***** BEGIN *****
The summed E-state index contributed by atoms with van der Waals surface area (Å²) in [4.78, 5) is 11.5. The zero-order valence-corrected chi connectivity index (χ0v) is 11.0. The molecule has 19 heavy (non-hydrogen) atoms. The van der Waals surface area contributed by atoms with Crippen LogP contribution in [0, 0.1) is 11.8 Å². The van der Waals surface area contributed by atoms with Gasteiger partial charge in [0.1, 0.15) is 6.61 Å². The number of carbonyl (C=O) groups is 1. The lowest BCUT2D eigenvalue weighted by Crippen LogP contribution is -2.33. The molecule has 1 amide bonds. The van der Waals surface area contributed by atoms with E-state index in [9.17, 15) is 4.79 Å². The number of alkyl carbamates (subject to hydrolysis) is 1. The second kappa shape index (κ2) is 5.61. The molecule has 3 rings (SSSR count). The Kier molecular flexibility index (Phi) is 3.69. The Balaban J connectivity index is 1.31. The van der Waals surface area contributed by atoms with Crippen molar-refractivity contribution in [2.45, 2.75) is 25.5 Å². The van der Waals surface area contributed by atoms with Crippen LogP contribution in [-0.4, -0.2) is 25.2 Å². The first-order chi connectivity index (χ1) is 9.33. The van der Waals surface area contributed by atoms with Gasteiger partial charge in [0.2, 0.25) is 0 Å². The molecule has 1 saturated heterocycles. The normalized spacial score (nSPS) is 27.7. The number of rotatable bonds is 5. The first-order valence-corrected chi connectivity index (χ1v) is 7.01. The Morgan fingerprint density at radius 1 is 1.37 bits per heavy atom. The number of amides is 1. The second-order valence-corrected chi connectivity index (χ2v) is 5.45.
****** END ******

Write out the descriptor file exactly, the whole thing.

The summed E-state index contributed by atoms with van der Waals surface area (Å²) in [4.78, 5) is 11.5. The zero-order valence-corrected chi connectivity index (χ0v) is 11.0. The molecule has 19 heavy (non-hydrogen) atoms. The van der Waals surface area contributed by atoms with Crippen LogP contribution in [0, 0.1) is 11.8 Å². The van der Waals surface area contributed by atoms with Gasteiger partial charge in [0.1, 0.15) is 6.61 Å². The number of carbonyl (C=O) groups is 1. The lowest BCUT2D eigenvalue weighted by Crippen LogP contribution is -2.33. The molecule has 1 amide bonds. The van der Waals surface area contributed by atoms with E-state index in [9.17, 15) is 4.79 Å². The number of alkyl carbamates (subject to hydrolysis) is 1. The second kappa shape index (κ2) is 5.61. The molecule has 3 rings (SSSR count). The Kier molecular flexibility index (Phi) is 3.69. The Balaban J connectivity index is 1.31. The van der Waals surface area contributed by atoms with Crippen molar-refractivity contribution in [2.45, 2.75) is 25.5 Å². The van der Waals surface area contributed by atoms with Crippen LogP contribution in [-0.4, -0.2) is 25.2 Å². The first-order chi connectivity index (χ1) is 9.33. The van der Waals surface area contributed by atoms with Gasteiger partial charge in [0.2, 0.25) is 0 Å². The molecule has 1 saturated heterocycles. The normalized spacial score (nSPS) is 27.7. The number of rotatable bonds is 5. The first-order valence-corrected chi connectivity index (χ1v) is 7.01. The Morgan fingerprint density at radius 1 is 1.37 bits per heavy atom. The number of amides is 1. The second-order valence-corrected chi connectivity index (χ2v) is 5.45.